Hoppa yfir valmynd
Ministry for Foreign Affairs

Seminar on Tourism

Minister's Address at a Seminar on Tourism in Tokyo, Japan
22 October 2001


Mínasan, konitsí-wa,
Ladies and gentlemen,

The great philosopher, Confucius, once said: "What a pleasure to receive friends from far away". Even though Confucius may not be as well known in Iceland as here in Japan, these words describe the attitude of Icelanders toward tourism. Tourists are very welcome in Iceland, especially those who come from distant countries such as Japan.

The steady increase in foreign tourists coming to Iceland every year demonstrates that Iceland has lot to offer. Last year, over three hundred thousand tourists visited Iceland, which is more than the total population of Iceland, which according to the latest count is around 284.000. Most of those visitors stay for relatively short time, but an increasing number stays longer and travels around the country. Thus, the importance of tourism in the economy is growing fast and last year it accounted for 13% of the Iceland's income from foreign sources.

In light of this generally bright picture I must admit that I believe that we can do better in promoting Iceland here in Japan as the ideal country to visit. This could coincide with the general increase of Asian tourists going to Iceland in recent years. The number of Japanese tourists coming to Iceland last year was under 3.000 or less than 1% of the total incoming tourists.

However, on an optimistic note, I think that the mere fact that we can improve the situation certainly sets us challenges for the future. And that brings me to the point that this week we will be opening officially the new Icelandic embassy here in Tokyo. One of the main functions of the embassy will be to promote and to facilitate tourism between our two countries.

But another aspect important in this regard is what the governments can do to promote our relations in this area. Then I am not just referring to Japanese tourists coming to Iceland but also Icelandic tourists coming to Japan. Today Japan is more considered a country to visit for business purposes but I believe that with the opening of the embassies in Reykjavík and Tokyo all the wonders, the landscape, people, culture and history could in the future draw more attention to Japan in this respect.

I think important would be to look mutually into measures like facilitating air traffic between Iceland and Japan. Another aspect could be to initiate formal talks on co-operation agreement in the area of tourism from which both countries would benefit.

I think that the mixture of similarities and contrasts between Iceland and Japan should make Iceland especially interesting to Japanese tourists. Iceland is a volcanic country like Japan with hot springs and abundance of seafood. However, unlike Japan, Iceland is sparsely populated country and its natural landscape has hardly been touched by human activity. Most of our hotsprings spring naturally from the earth and our rivers flow naturally to the sea.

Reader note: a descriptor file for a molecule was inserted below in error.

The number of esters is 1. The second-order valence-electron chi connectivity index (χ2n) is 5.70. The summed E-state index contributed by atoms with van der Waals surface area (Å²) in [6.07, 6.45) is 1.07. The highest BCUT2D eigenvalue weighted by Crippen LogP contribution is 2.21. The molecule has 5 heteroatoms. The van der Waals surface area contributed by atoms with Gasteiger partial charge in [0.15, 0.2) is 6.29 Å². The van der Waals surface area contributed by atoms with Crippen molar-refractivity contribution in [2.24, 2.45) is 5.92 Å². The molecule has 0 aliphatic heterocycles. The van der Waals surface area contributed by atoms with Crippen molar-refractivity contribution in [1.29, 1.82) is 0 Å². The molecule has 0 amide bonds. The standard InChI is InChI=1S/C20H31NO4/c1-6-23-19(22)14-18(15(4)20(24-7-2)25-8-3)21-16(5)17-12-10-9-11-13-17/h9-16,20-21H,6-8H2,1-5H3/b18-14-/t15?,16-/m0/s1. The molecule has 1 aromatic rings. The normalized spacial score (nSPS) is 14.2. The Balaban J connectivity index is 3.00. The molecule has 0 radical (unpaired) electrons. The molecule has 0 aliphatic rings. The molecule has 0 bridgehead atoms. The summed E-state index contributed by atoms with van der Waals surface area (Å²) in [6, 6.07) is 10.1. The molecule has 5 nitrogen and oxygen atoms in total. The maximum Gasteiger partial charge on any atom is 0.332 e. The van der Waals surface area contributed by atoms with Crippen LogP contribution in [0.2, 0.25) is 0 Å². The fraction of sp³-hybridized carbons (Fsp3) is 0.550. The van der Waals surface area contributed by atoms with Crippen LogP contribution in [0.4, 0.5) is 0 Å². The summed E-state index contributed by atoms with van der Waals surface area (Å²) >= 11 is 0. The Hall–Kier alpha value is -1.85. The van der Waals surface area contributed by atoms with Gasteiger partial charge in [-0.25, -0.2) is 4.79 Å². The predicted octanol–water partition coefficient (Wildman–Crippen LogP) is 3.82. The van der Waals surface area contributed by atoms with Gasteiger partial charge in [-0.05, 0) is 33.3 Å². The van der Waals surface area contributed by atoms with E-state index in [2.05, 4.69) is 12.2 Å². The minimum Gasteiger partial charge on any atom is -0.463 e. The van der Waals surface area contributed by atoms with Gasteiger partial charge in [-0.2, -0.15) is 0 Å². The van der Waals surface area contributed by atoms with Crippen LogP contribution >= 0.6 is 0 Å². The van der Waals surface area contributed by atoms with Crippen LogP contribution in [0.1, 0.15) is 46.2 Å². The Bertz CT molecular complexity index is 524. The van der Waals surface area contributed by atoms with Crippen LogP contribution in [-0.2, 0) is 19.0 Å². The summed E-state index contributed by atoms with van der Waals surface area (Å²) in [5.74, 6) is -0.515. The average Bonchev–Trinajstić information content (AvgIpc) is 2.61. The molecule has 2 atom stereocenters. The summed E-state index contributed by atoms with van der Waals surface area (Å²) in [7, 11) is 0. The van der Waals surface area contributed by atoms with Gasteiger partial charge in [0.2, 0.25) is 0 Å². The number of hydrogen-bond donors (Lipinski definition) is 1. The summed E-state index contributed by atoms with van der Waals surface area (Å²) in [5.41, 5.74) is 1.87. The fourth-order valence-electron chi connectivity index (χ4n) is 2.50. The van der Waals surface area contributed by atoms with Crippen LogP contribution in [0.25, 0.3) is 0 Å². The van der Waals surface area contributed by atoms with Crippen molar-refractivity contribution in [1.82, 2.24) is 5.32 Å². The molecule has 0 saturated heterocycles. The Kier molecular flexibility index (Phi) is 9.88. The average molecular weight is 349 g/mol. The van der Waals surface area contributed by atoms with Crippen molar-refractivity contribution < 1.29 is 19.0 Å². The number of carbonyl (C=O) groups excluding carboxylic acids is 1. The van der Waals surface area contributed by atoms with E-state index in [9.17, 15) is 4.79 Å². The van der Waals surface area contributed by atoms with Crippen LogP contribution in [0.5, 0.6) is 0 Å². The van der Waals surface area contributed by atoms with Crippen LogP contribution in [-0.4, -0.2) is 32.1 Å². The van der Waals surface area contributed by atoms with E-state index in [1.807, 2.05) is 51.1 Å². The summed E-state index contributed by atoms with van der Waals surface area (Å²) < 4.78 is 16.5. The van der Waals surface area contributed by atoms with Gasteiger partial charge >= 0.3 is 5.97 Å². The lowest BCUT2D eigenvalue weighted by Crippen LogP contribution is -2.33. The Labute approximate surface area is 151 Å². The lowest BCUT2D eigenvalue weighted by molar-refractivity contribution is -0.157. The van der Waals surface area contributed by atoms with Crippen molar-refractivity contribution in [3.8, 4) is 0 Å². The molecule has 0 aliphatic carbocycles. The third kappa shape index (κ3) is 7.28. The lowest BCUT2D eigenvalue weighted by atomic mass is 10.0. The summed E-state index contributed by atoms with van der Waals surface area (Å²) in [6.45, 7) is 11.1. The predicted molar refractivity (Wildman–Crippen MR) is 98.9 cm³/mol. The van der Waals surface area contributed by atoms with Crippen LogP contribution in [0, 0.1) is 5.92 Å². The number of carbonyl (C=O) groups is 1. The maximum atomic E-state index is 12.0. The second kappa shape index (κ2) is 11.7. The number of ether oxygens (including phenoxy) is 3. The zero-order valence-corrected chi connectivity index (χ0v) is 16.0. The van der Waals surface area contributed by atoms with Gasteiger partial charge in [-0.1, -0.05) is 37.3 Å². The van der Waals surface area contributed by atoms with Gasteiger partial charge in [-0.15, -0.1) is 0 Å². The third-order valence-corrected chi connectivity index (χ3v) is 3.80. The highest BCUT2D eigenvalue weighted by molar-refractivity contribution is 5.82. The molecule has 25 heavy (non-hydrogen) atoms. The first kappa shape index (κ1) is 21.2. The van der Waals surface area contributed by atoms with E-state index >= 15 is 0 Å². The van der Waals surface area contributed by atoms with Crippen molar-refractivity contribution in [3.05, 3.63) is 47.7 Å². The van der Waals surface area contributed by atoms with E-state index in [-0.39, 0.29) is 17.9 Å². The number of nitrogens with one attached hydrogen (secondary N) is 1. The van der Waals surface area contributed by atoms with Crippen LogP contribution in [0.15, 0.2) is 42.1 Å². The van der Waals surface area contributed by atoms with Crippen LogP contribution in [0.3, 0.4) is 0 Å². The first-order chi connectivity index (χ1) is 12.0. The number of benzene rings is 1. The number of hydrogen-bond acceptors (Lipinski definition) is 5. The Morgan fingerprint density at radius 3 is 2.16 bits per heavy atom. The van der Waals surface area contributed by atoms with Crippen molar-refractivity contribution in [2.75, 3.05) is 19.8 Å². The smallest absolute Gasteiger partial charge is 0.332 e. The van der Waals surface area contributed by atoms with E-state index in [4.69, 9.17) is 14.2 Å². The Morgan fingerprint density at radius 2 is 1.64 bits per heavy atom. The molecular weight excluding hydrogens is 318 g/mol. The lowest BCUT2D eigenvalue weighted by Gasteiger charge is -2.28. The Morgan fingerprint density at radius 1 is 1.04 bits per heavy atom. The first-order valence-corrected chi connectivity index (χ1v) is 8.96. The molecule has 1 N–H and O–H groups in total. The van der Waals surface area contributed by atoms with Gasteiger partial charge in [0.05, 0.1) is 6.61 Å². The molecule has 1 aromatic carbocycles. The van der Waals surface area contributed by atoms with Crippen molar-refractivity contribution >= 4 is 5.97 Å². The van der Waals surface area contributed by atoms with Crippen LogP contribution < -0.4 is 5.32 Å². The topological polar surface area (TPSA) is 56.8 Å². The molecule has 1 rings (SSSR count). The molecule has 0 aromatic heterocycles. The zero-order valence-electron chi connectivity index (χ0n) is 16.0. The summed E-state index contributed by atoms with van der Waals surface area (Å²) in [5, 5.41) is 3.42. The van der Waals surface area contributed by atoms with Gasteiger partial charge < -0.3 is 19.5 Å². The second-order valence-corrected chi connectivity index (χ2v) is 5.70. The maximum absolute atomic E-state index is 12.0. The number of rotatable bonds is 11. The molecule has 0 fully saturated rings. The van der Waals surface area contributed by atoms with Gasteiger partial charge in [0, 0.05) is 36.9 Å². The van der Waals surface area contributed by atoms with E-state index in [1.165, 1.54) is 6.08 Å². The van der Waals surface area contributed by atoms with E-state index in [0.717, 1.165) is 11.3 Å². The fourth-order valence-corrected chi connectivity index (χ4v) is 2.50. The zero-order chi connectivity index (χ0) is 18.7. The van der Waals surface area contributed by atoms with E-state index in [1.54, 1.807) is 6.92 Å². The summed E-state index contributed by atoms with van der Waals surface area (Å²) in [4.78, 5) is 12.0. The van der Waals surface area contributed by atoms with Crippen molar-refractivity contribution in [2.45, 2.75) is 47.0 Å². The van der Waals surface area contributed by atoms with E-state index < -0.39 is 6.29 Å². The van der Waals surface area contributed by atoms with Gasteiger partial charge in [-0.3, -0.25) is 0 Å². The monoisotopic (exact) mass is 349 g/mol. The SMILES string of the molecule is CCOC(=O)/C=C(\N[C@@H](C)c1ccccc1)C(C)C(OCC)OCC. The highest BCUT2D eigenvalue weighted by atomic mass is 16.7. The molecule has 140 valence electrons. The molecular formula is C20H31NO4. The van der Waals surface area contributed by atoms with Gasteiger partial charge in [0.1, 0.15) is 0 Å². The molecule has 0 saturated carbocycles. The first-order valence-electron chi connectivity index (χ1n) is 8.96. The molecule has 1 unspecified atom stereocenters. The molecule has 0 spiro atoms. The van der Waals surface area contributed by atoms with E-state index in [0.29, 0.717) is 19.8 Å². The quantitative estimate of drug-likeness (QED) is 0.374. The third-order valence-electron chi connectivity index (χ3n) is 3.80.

Iceland is an Island country of Ice and Fire as is symbolized in the Icelandic flag. The blue color stands for the clear blue sky above and the sea around the country, the white color stands for the snow and ice, and the red color stands for the fire below, the volcanoes and the hotsprings.

In some places Iceland the elements of ice and fire meet in one place, with hotsprings in the middle of huge glacier; the water from them forming rivers flowing from below the glaciers.

In the summer time we have light nights with the sun shining into the night and on a clear night in the winter the aurora dances in the dark sky.

In promoting Iceland as a tourist destination for Japanese tourists the Embassy of Iceland will have close cooperation with the newly established marketing company of Icelandair in Tokyo. Our embassies will also play a significant role. Here I would like to highlight the importance of the Internet as the speedway of information flow. Iceland has already published information material in relation to the opening of our embassy here in Japan. This will be continued and also here I believe we could have mutual benefits in exchanging material of this kind.

Even though world tourism is hard hit by the terrorists I believe that the tourist industry will recover and its importance to the world economy will continue to grow. However, the concern about safety may decrease the relative importance of big urban centers as tourist destinations and increase the popularity of relatively sparsely populated places where people go to relax and enjoy natural beauty of the surroundings.

Under these difficult circumstances it is worth bearing in mind that Iceland is considered a safe destination. Actually the same can be said for all the Nordic countries where for instance the crime rate is among the lowest in the world. It is our understanding that Japan could also in this respect be regarded as a safe destination and in this we could maybe explore avenues of mutual interests.

So as you can hear I am actually quite optimistic that the Embassy will have good success in promoting our mutual interests in this area.

On these positive notes for the future I conclude my opening remarks and open this seminar which will hopefully brings us closer together in this very important area.

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